Sunday, September 19

The price of electricity soars this Monday to another historical record and reaches 124.45 euros / MWh


No brake. The average daily price of electricity in the wholesale market will skyrocket this Monday to a new historical record, up to 124.45 euros per megawatt (MWh), pulverizing the previous record of 122.76 euros / MWh of last Thursday, August 26.

Water at the price of gas: the hydroelectric plant sets electricity prices for 75% of the most expensive hours of the year

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It is the seventh historical maximum reached so far in August and it occurs on the eve that this Monday the third vice president and minister for the Ecological Transition and the Demographic Challenge, Teresa Ribera, appears in the Congress of Deputies to give an account of the rise in the price of electricity, which this month has smashed one record after another and points to the most expensive bill in history.

For this Monday, the price of electricity will mark a maximum of 132.92 euros / MWh -from 10:00 a.m. to 11:00 a.m.- and a minimum of 112.31 euros / MWh -from 3:00 a.m. to 4:00 a.m.-, according to data of the Operator of the Iberian Electricity Market (OMIE). The average price practically triples that of the same dates in August 2020, when it was 42 euros / MWh.

That month, with demand still sunk by the pandemic, the average wholesale market price was 36 euros. Now it will exceed 105 euros, an unprecedented figure. From August 9 to 13, it already had five consecutive highs. Then came last Thursday, with hydroelectric power once again setting prices in the most expensive hours of the day.

The previous record of Thursday was known shortly after on Wednesday the National Commission of Markets and Competition (CNMC) announced that it had detected that some electricity marketers, which the body did not identify, have taken advantage of the entry into force of the new rates on June 1 to raise their rates applying penalties of up to 30% in the price of energy. Last Friday, Iberdrola, Endesa and Naturgy distanced themselves from these practices.

This context of increases in the so-called pool, in full economic recovery, is marked by the increase in the prices of CO2 and gas rights. CO2 emission rights have become more expensive to exceed 55 euros per tonne so far in August, when at the beginning of the year they were trading at around 33 euros. Meanwhile, the price of natural gas exceeds 46 euros per MWh, according to Mibgas data. Russia’s supply problems and strong demand from Asia have been compounded by concerns about supply through the Morocco-Spain gas pipeline as a result of the diplomatic break between Rabat and Algeria.

This upward spiral has caused a political storm and this week Más País, Compromís and Nueva Canarias have registered a petition in Congress to open a parliamentary investigation commission. The Government opened the door a few days ago to create a public energy company, as it has been asking for a long time from its partner in the Executive, United We Can, which has made a final proposal to the Government to lower the electricity bill that passes through limit the price of nuclear and hydroelectric energy by decree law. The spokeswoman for the Executive, Isabel Rodríguez, indicated on Tuesday that this proposal is going to be studied.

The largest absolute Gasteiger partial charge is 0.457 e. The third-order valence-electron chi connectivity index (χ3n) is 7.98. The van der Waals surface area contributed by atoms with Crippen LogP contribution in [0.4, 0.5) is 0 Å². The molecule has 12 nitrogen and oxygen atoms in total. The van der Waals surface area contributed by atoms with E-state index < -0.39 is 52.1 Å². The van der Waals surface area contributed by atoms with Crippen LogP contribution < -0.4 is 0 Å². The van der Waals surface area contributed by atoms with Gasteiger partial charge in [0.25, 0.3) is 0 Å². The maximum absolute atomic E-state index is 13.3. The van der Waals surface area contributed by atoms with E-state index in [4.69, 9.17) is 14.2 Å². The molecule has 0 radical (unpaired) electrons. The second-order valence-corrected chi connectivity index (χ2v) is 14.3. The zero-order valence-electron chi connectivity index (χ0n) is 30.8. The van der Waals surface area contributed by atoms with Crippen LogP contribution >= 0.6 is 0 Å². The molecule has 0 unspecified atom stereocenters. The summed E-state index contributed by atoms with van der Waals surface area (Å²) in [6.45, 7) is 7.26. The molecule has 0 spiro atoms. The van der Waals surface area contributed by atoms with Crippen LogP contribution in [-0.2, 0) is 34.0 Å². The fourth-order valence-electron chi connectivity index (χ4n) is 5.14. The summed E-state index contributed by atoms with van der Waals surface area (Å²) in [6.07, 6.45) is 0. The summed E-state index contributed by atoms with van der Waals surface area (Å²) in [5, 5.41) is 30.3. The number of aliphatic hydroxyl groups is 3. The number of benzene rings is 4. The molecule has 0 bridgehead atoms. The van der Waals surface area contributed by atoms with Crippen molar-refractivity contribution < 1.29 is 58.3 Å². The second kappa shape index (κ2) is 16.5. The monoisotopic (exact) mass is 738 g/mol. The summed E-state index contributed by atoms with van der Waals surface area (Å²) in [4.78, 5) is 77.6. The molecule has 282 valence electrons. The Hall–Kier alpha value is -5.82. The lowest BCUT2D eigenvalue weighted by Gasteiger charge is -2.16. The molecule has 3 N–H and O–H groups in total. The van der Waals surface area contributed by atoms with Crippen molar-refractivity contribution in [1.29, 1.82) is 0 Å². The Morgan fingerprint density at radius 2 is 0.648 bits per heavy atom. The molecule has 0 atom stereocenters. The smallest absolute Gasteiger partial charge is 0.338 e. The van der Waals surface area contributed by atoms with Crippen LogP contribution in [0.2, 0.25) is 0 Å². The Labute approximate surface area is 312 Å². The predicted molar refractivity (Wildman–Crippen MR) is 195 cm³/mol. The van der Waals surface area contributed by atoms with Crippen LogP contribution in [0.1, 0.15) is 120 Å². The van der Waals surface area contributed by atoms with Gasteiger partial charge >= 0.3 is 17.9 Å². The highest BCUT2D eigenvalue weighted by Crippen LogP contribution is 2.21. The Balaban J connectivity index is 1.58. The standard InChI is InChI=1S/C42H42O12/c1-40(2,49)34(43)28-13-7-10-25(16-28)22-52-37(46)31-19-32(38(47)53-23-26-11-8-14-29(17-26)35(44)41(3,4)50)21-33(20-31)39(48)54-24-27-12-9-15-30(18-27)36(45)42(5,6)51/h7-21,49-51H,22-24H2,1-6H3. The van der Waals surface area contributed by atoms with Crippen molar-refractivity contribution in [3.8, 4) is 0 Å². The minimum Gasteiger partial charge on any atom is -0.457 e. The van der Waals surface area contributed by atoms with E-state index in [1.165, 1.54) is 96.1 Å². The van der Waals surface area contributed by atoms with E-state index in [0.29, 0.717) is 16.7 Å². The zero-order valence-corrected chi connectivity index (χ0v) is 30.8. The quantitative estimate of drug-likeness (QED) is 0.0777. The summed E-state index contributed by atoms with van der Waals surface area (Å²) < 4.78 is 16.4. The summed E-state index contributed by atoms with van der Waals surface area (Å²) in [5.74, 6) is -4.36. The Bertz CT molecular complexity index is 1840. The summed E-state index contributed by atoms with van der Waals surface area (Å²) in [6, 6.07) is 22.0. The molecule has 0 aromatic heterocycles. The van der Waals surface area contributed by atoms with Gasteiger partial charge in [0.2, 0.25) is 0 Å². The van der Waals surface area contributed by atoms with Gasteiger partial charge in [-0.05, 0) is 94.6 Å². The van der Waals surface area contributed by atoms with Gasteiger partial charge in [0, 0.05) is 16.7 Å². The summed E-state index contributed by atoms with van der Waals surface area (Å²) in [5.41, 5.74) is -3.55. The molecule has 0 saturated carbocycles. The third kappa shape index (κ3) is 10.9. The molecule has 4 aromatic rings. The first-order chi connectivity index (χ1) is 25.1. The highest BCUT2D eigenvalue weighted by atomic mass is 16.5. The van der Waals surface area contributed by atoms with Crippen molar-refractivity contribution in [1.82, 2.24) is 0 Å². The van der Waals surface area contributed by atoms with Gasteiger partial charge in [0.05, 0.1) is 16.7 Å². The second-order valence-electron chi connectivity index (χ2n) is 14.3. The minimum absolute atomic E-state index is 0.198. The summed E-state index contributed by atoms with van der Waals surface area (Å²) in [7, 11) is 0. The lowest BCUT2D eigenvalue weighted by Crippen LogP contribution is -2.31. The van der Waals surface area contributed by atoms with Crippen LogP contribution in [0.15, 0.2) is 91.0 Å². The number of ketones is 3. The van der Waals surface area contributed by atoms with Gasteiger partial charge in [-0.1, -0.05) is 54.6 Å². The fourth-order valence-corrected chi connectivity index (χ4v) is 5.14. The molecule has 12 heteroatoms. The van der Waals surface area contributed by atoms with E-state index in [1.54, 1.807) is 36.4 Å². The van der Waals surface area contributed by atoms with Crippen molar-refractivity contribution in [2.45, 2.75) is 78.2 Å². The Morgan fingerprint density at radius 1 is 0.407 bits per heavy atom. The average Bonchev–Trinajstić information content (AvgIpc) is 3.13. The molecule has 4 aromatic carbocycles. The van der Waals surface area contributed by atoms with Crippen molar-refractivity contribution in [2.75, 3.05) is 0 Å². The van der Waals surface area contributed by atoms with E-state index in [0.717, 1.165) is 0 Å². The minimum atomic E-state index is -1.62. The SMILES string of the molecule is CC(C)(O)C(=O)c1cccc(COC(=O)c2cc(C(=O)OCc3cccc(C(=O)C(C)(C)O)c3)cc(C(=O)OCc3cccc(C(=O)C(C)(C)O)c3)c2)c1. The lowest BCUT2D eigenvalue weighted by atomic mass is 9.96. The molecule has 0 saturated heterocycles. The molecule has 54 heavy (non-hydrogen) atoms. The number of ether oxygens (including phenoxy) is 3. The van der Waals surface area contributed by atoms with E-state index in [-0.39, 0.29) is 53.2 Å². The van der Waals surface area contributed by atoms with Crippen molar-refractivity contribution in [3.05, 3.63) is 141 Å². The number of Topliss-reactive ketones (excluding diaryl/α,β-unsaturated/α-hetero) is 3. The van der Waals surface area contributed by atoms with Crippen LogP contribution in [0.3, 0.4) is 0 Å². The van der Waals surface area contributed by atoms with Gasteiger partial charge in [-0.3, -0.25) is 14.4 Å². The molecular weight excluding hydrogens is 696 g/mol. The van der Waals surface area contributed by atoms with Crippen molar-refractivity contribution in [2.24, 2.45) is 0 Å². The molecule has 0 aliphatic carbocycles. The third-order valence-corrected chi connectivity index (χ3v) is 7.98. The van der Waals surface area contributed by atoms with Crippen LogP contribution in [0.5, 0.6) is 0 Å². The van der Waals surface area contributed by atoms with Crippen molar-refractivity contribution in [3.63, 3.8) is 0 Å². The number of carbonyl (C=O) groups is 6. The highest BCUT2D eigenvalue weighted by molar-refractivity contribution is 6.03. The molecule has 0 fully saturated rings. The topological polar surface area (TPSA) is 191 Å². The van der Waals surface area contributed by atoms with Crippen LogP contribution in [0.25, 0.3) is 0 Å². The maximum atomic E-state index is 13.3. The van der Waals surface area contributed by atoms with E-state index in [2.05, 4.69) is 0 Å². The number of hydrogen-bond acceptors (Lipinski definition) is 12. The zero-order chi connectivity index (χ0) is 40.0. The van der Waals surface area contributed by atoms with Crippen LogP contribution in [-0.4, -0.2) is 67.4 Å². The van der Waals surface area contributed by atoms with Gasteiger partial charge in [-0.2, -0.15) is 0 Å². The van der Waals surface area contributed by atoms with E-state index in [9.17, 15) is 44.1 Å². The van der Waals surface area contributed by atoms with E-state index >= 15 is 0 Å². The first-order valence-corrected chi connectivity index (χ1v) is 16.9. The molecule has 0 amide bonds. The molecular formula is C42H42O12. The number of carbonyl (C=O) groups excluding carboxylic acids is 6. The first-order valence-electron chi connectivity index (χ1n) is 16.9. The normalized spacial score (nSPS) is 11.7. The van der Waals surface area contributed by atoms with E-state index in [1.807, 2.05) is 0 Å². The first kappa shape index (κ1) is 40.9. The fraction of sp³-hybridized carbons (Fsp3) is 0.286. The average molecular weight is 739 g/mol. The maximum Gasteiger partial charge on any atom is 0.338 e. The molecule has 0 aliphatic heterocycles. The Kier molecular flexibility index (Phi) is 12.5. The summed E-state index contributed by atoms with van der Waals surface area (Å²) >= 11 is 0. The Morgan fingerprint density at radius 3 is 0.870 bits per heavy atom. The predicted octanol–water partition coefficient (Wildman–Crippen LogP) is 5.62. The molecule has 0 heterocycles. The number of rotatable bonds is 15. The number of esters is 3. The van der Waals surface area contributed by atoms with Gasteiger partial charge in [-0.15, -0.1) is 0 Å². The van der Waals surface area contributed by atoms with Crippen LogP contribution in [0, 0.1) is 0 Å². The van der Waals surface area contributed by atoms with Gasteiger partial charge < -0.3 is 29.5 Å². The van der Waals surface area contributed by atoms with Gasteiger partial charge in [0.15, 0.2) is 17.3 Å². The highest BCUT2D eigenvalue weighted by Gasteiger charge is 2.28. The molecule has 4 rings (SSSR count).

Before this spectacular spiral of increases, energy weighed on the bill around 24% (now around a third), while around 50-55% corresponded to tolls – the cost of transmission and distribution networks – and charges -the costs associated with the promotion of renewables, extra-peninsular ones and the annuities of the tariff deficit- and the rest, taxes.

The fluctuations in the daily price directly affect consumers covered by the regulated tariff (PVPC), just over 10 million, for which the cost of energy is directly linked to the prices of the so-called pool. The electricity companies have asked to reform this rate, which despite being subject to these ups and downs is the least expensive, according to experts, the National Commission of Markets and Competition (CNMC) and the Government.

On June 24, the Executive approved a Royal Decree-Law as a matter of urgency to reduce the taxes that are applied to the supply of electricity and, with it, the electricity bill of homes, the self-employed, SMEs and the whole of companies, which entail the reduction of VAT on electricity from 21% to 10% until the end of this year and the suspension of the 7% tax on electricity generation for three months. The increases in recent weeks have already eaten the effect of those tax cuts and August will close with the most expensive bill in history.



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